My mother’s brand-new Kodak camera clacks and flashes awkwardly, as the university's chancellor clasps my clammy hand to shake it. I see stars from the flash of the taken photo, but when I adjust my line of vision, she is the only one I see. Despite the audience in the auditorium, who are heftily cheering me on, and believe me, today it is brimming, overflowing with people. Small kids, who don't know what or why they have been dragged here, run around chasing each other into the corners, squealing in excitement, only stopped when a strict adult grabs them up by the wrist and firmly sits them down. Students, past graduates, perform their nerve-wracking performances, whether strumming a Led Zeppelin riff on their electric guitar or a magic trick or a speech. Oh, those goddamn speeches. Every possible viewpoint of every possible type of person. My friend, Sam, nods off halfway through, and I shake him awake when it's his turn to get his honors.
But first comes my moment. She sits in the second row, my mother, clapping and shouting through cupped hands: Yay, Charley! It's her version of modesty. Smiling so big, her dimples that she usually so successfully hides, pierce through her cheeks. She told me she found them ugly, scarring to her dainty little face, but that day she was the most beautiful in the room and I'm tempted to say the whole world. As a teenager, I had always preferred the look of Adrienne Barbeau or Gretchen Corbett, but in the end, you always realize your mother topped them all. The camera she had bought was new, a memento for the day.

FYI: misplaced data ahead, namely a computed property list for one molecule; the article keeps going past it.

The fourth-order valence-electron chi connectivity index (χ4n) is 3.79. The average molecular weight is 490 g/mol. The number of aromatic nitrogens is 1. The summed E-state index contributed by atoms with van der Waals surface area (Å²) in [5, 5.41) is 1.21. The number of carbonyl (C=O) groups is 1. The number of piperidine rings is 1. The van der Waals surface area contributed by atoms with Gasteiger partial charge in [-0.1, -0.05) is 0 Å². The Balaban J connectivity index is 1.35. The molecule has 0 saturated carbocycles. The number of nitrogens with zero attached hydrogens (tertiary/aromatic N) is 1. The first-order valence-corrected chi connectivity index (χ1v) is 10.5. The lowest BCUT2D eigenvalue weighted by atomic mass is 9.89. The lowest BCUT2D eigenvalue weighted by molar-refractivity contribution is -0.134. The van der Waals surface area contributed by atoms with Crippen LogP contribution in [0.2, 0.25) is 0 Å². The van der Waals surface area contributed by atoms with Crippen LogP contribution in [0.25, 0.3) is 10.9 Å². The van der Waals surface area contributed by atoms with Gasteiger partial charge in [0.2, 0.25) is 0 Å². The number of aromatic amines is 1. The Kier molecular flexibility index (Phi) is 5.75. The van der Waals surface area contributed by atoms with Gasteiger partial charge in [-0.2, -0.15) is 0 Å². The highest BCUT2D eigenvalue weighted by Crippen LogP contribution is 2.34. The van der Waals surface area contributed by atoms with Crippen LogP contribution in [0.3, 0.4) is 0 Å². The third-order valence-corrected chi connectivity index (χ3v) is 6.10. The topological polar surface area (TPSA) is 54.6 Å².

"Charley, just imagine, in twenty years' time this camera will be old." She told me, a couple days previously when she had just bought the camera. A new model, that would've made the other mothers of the time "ooooh" and "aaaah". She pronounced the word "old" as though it was foreign. I remember giving some smart ass comment, that would've made her slap me over the ear any other day, but those couple of days before graduation, nothing could have shaken her. She had a star-gazed, proud, happy expression, that she just couldn't get rid of. No matter how many times I told her how dumb it looked or how embarrassing she was.
"Ahh." She teased me "I'm a mother, Chuck. That's part of our scheme." I'm grateful, thinking back, that she took it lightly. That she took my cheeky comments as jokes, and my rude gestures, as acts and outbursts of nervousness. However much of her attitude killed me at the time, I am grateful that I had hit the million-dollar jackpot on mothers. Whether I deserved her or not, is a different subject.
The day goes fast. Just like my life. One moment we're sitting, side by side, in the university’s gum-covered chairs, wearing our blue nylon robes. In the next moment, our square caps are being thrown in the air, and the ceremony in the gym finished. The iconic moment passed, and I can recall my hesitant approach to the situation. I didn't feel the burst of joy I wanted so much to feel. I told myself that I was scared. That it was normal to feel like this. I hugged my favorite professor's goodbye, holding them close and whispering a sincere, heartfelt thanks in their ears. Wishing I could do something more in return, to express my gratitude. Then my friends and I head down to the lake. The college chant we sang still rings in my ears these many years later.